UW-Madison’s John Diamond appeared on CNN’s "United Shades of America" program to talk about implicit bias. This episode is an installment in a series of get-togethers referred to as "Black People Meetings" by writer and comedian W. Kamau Bell, who hosts "United Shades of America." In this particular segment, Bell talks about Milwaukee, one of America’s blackest major cities and one of America’s most segregated cities.
Wed
Jun
12
Faculty members from UW-Madison are part of a new group of higher education leaders being brought together to examine ways to help school districts address the critical problem of recruiting and retaining special education teachers. These efforts are being led by the American Association of Colleges for Teacher Education (AACTE), which is bringing together experts from 10 colleges and universities.
Wed
Jun
12
UW-Madison alumna Molly Andersen and her colleagues were recently asked to participate in a teacher recruitment video — but the district had something else in mind. Andersen and three other teachers within her Minnesota school district were chosen to be recognized in surprise teacher appreciation video.
Tue
Jun
11
Launched in the 2015-16 school year, the Tomorrow’s Educators for Equity in Madison (TEEM) Scholars Program, was aimed at increasing teacher diversity in Madison schools. Four years later, a handful of the program’s first participants are attending UW-Madison.
Tue
Jun
11
UW-Madison alumnus Nick Scull was featured in a recent report from Monitor on Psychology magazine that puts a spotlight on various professionals working abroad. After earning his degree, Scull secured a job as the first psychologist at Fawzia Sultan Healthcare Network in Kuwait, a nonprofit clinic that serves children, adolescents, and adults.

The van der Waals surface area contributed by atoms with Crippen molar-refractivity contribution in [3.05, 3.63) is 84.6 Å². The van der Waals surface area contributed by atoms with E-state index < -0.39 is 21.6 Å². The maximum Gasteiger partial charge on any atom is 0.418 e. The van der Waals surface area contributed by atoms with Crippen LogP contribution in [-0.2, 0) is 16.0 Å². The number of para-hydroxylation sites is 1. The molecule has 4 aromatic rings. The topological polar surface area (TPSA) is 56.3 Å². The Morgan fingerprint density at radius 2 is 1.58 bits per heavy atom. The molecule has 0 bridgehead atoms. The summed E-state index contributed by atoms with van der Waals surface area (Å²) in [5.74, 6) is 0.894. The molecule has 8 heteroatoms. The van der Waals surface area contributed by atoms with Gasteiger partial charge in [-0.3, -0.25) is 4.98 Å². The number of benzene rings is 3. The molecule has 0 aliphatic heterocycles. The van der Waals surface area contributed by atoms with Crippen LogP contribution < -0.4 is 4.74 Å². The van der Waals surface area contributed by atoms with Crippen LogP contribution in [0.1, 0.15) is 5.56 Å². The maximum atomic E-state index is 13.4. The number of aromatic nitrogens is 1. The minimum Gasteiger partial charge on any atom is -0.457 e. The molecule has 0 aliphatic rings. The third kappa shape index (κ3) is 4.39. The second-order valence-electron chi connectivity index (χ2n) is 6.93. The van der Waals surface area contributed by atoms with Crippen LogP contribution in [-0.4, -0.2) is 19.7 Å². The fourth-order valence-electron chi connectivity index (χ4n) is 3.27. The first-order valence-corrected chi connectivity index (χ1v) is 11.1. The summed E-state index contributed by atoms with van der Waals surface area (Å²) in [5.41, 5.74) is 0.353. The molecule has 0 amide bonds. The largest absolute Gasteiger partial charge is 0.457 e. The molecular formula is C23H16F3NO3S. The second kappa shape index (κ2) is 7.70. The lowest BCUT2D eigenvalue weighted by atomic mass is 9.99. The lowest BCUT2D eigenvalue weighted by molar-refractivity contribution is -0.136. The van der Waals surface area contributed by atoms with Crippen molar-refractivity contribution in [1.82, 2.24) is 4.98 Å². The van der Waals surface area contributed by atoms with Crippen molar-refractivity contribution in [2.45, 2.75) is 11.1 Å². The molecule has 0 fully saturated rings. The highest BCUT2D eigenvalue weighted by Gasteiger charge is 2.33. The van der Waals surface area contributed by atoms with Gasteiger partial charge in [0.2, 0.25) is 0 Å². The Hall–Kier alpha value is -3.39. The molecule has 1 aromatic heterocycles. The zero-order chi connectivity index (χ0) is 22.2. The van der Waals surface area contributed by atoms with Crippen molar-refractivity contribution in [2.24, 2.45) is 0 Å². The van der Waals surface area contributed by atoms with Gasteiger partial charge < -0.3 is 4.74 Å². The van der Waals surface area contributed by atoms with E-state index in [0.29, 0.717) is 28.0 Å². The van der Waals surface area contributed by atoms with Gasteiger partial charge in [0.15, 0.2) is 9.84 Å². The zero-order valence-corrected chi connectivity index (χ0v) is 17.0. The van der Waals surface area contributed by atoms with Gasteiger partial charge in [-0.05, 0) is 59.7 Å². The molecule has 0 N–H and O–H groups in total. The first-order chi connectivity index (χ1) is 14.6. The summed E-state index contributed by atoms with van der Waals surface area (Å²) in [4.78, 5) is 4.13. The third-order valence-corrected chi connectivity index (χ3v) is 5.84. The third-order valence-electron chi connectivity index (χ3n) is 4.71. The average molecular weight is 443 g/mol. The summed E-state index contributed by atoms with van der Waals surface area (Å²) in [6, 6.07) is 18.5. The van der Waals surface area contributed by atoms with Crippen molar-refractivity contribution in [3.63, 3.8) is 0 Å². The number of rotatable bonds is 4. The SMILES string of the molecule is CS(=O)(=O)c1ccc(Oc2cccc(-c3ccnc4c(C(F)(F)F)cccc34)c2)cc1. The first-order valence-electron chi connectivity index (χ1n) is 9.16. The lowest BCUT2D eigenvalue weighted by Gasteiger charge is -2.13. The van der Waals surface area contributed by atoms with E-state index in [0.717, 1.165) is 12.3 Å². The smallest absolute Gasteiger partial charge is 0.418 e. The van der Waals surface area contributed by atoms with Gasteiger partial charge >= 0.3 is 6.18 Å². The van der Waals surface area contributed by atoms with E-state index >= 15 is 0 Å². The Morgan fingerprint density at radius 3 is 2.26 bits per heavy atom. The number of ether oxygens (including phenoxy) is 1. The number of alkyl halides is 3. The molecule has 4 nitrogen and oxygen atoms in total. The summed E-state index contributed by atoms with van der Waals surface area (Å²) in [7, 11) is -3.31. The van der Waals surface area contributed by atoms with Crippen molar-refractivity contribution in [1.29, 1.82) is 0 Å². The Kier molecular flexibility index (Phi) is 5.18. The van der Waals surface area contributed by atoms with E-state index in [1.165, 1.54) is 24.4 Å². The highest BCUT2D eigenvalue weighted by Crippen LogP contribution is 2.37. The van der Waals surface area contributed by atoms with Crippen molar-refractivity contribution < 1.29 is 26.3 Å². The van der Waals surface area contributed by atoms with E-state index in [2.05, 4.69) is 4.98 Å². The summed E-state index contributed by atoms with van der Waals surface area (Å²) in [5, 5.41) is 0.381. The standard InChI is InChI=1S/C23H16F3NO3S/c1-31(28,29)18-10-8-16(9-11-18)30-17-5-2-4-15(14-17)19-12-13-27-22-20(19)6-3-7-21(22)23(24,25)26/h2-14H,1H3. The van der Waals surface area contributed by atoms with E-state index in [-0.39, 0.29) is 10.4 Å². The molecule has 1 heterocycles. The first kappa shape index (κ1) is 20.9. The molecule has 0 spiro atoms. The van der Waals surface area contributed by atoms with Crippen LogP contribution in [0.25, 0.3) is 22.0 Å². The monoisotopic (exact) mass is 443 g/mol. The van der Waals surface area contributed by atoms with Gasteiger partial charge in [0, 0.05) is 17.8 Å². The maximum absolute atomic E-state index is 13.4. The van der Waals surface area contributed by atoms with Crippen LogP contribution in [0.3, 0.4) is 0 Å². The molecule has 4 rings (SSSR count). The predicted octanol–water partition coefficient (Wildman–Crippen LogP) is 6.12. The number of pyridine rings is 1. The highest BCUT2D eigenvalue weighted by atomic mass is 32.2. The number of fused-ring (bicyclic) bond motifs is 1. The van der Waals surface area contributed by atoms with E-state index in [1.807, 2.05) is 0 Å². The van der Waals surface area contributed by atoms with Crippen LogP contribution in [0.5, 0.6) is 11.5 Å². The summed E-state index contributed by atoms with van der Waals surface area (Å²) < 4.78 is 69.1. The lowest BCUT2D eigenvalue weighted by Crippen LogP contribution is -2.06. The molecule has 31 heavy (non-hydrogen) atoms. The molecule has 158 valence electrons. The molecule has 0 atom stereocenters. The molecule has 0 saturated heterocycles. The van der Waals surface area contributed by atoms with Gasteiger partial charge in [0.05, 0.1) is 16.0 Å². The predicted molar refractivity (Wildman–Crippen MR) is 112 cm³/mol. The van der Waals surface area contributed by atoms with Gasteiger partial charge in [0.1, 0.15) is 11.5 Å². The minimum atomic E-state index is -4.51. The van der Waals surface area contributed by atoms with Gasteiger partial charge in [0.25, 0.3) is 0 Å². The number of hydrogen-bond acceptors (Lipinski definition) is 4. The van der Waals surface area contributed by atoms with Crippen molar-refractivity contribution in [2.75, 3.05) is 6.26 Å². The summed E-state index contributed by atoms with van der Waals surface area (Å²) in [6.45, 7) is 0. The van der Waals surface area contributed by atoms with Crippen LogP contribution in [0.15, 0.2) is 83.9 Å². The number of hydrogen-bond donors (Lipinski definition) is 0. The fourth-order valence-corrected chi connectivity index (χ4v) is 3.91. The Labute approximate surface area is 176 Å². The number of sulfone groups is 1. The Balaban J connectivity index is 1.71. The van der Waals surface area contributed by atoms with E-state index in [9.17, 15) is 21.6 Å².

Mon
Jun
10
After 41 years on the UW-Madison campus and 34 years of continuous service, Gloria Hawkins, assistant vice provost in the Division of Diversity, Equity, and Educational Achievement and director of the Mercile J. Lee Scholars Program, is retiring. Hawkins earned her Ph.D. from the School of Education’s Department of Educational Leadership and Policy Analysis in 1990.
Mon
Jun
10
UW-Madison's Adam Corkery was selected by the American Kinesiology Association (AKA) to receive the 2019 American Kinesiology Association National Master’s Scholar Award.
Fri
Jun
07
UW-Madison alumna Rita Platt is the author of a new book, “Working Hard, Working Happy,” that is to be released by Routledge in July. In her new book, Platt shows how educators can create a joyful classroom community in which students are determined to work hard, be resilient, and never give up. Platt earned her undergraduate degree in elementary education from UW-Madison’s School of Education in 1996.
Fri
Jun
07
UW-Madison alumnus Duane Knudson, now a professor in the Department of Health and Human Performance at Texas State University, has been elected as a fellow of the National Academy of Kinesiology (NAK). Knudson earned his Ph.D. from the School of Education’s Department of Kinesiology in 1988.
Thu
Jun
06
A new study from UW-Madison's Xueli Wang and Seo Young Lee examines the psychometric properties of a new survey measuring factors of STEM student transfers from two- to four-year colleges. This study was published in the Review of Higher Education.
Wed
Jun
05
UW–Madison alumnus David Greendeer, the executive director of business for the Ho-Chunk Nation, credits part of his success and prolific career to a class he took from the School of Education's Colleen Capper, according to a recent report in Madison365.com. Greendeer, who received his master’s degree from the School of Education’s Department of Educational Leadership and Policy and Analysis, is in charge of all gaming and non-gaming enterprises for the Nation.

School of Education Facebook Page School of Education Twitter Feed School of Education YouTube Channel School of Education LinkedIn